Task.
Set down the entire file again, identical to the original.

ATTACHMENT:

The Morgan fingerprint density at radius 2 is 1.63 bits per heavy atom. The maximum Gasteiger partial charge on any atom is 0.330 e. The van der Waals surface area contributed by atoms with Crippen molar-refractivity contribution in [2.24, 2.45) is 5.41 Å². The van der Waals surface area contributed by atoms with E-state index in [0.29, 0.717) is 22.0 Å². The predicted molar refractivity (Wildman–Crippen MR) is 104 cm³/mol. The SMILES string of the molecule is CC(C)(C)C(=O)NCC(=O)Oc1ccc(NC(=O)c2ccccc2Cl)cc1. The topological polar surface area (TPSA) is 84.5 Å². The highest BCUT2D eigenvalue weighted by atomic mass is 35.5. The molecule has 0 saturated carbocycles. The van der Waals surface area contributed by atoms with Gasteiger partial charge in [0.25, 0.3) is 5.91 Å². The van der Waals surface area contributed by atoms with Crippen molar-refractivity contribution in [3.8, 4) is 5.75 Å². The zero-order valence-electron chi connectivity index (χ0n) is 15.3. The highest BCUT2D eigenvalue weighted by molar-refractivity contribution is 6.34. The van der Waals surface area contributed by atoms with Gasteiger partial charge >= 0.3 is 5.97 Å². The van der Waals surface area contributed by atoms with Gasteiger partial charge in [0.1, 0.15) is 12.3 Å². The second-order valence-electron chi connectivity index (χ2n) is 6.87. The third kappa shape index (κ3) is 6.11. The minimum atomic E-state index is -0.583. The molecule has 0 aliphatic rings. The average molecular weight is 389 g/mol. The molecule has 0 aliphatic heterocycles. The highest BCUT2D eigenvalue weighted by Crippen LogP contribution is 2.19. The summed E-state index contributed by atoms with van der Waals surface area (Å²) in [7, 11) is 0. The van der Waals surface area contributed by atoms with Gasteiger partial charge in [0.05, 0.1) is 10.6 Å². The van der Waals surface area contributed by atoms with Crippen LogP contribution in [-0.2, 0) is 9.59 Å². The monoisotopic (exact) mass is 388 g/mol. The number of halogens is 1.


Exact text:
The Morgan fingerprint density at radius 2 is 1.63 bits per heavy atom. The maximum Gasteiger partial charge on any atom is 0.330 e. The van der Waals surface area contributed by atoms with Crippen molar-refractivity contribution in [2.24, 2.45) is 5.41 Å². The van der Waals surface area contributed by atoms with E-state index in [0.29, 0.717) is 22.0 Å². The predicted molar refractivity (Wildman–Crippen MR) is 104 cm³/mol. The SMILES string of the molecule is CC(C)(C)C(=O)NCC(=O)Oc1ccc(NC(=O)c2ccccc2Cl)cc1. The topological polar surface area (TPSA) is 84.5 Å². The highest BCUT2D eigenvalue weighted by atomic mass is 35.5. The molecule has 0 saturated carbocycles. The van der Waals surface area contributed by atoms with Gasteiger partial charge in [0.25, 0.3) is 5.91 Å². The van der Waals surface area contributed by atoms with Crippen molar-refractivity contribution in [3.8, 4) is 5.75 Å². The zero-order valence-electron chi connectivity index (χ0n) is 15.3. The highest BCUT2D eigenvalue weighted by molar-refractivity contribution is 6.34. The van der Waals surface area contributed by atoms with Gasteiger partial charge >= 0.3 is 5.97 Å². The van der Waals surface area contributed by atoms with Gasteiger partial charge in [0.1, 0.15) is 12.3 Å². The second-order valence-electron chi connectivity index (χ2n) is 6.87. The third kappa shape index (κ3) is 6.11. The minimum atomic E-state index is -0.583. The molecule has 0 aliphatic rings. The average molecular weight is 389 g/mol. The molecule has 0 aliphatic heterocycles. The highest BCUT2D eigenvalue weighted by Crippen LogP contribution is 2.19. The summed E-state index contributed by atoms with van der Waals surface area (Å²) in [7, 11) is 0. The van der Waals surface area contributed by atoms with Gasteiger partial charge in [0.05, 0.1) is 10.6 Å². The van der Waals surface area contributed by atoms with Crippen LogP contribution in [-0.2, 0) is 9.59 Å². The monoisotopic (exact) mass is 388 g/mol. The number of halogens is 1.